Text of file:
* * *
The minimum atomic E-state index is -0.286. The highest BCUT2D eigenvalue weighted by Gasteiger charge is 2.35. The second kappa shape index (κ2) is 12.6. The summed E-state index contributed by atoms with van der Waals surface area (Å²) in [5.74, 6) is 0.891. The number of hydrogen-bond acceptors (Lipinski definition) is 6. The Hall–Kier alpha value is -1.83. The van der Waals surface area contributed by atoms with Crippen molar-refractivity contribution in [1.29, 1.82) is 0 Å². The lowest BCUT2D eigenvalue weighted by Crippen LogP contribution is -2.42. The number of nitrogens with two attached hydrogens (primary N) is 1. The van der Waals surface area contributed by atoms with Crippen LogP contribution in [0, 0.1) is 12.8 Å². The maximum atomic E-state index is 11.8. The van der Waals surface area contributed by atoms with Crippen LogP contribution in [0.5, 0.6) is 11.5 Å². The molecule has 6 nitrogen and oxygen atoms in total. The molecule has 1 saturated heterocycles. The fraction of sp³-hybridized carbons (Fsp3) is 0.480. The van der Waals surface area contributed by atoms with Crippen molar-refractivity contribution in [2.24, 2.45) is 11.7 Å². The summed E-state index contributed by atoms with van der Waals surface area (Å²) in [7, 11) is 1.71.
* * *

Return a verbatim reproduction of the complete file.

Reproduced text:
The minimum atomic E-state index is -0.286. The highest BCUT2D eigenvalue weighted by Gasteiger charge is 2.35. The second kappa shape index (κ2) is 12.6. The summed E-state index contributed by atoms with van der Waals surface area (Å²) in [5.74, 6) is 0.891. The number of hydrogen-bond acceptors (Lipinski definition) is 6. The Hall–Kier alpha value is -1.83. The van der Waals surface area contributed by atoms with Crippen molar-refractivity contribution in [1.29, 1.82) is 0 Å². The lowest BCUT2D eigenvalue weighted by Crippen LogP contribution is -2.42. The number of nitrogens with two attached hydrogens (primary N) is 1. The van der Waals surface area contributed by atoms with Crippen LogP contribution in [0, 0.1) is 12.8 Å². The maximum atomic E-state index is 11.8. The van der Waals surface area contributed by atoms with Crippen LogP contribution in [0.5, 0.6) is 11.5 Å². The molecule has 6 nitrogen and oxygen atoms in total. The molecule has 1 saturated heterocycles. The fraction of sp³-hybridized carbons (Fsp3) is 0.480. The van der Waals surface area contributed by atoms with Crippen molar-refractivity contribution in [2.24, 2.45) is 11.7 Å². The summed E-state index contributed by atoms with van der Waals surface area (Å²) in [7, 11) is 1.71.